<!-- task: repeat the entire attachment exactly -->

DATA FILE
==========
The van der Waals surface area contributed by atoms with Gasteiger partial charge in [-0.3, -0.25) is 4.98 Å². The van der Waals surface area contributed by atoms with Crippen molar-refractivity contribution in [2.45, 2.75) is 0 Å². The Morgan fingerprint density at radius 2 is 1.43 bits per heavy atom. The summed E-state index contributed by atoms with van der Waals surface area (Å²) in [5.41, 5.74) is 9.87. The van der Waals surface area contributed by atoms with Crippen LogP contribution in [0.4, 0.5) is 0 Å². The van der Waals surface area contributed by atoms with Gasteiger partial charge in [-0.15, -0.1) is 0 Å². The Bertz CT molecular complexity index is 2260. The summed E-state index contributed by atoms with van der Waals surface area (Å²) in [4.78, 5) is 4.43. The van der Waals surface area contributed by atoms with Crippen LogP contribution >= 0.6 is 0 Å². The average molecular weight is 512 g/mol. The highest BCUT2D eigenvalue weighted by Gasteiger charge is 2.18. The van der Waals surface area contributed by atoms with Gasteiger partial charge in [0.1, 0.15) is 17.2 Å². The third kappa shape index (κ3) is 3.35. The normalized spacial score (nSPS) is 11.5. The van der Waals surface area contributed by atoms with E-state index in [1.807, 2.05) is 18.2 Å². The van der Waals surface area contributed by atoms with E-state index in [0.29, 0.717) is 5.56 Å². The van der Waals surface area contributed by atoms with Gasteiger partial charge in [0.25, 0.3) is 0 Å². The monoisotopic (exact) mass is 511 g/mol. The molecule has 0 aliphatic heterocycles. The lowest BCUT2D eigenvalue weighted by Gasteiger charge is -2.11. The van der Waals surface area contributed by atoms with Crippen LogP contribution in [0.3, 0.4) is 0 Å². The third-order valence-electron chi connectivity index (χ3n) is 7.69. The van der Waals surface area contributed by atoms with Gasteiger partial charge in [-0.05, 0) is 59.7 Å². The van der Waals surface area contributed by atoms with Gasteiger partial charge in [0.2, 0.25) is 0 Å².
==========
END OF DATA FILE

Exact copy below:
The van der Waals surface area contributed by atoms with Gasteiger partial charge in [-0.3, -0.25) is 4.98 Å². The van der Waals surface area contributed by atoms with Crippen molar-refractivity contribution in [2.45, 2.75) is 0 Å². The Morgan fingerprint density at radius 2 is 1.43 bits per heavy atom. The summed E-state index contributed by atoms with van der Waals surface area (Å²) in [5.41, 5.74) is 9.87. The van der Waals surface area contributed by atoms with Crippen LogP contribution in [0.4, 0.5) is 0 Å². The van der Waals surface area contributed by atoms with Gasteiger partial charge in [-0.15, -0.1) is 0 Å². The Bertz CT molecular complexity index is 2260. The summed E-state index contributed by atoms with van der Waals surface area (Å²) in [4.78, 5) is 4.43. The van der Waals surface area contributed by atoms with Crippen LogP contribution >= 0.6 is 0 Å². The average molecular weight is 512 g/mol. The highest BCUT2D eigenvalue weighted by Gasteiger charge is 2.18. The van der Waals surface area contributed by atoms with Gasteiger partial charge in [0.1, 0.15) is 17.2 Å². The third kappa shape index (κ3) is 3.35. The normalized spacial score (nSPS) is 11.5. The van der Waals surface area contributed by atoms with E-state index in [1.807, 2.05) is 18.2 Å². The van der Waals surface area contributed by atoms with E-state index in [0.29, 0.717) is 5.56 Å². The van der Waals surface area contributed by atoms with Gasteiger partial charge in [0.25, 0.3) is 0 Å². The monoisotopic (exact) mass is 511 g/mol. The molecule has 0 aliphatic heterocycles. The lowest BCUT2D eigenvalue weighted by Gasteiger charge is -2.11. The van der Waals surface area contributed by atoms with Crippen LogP contribution in [0.3, 0.4) is 0 Å². The third-order valence-electron chi connectivity index (χ3n) is 7.69. The van der Waals surface area contributed by atoms with Gasteiger partial charge in [-0.05, 0) is 59.7 Å². The van der Waals surface area contributed by atoms with Gasteiger partial charge in [0.2, 0.25) is 0 Å².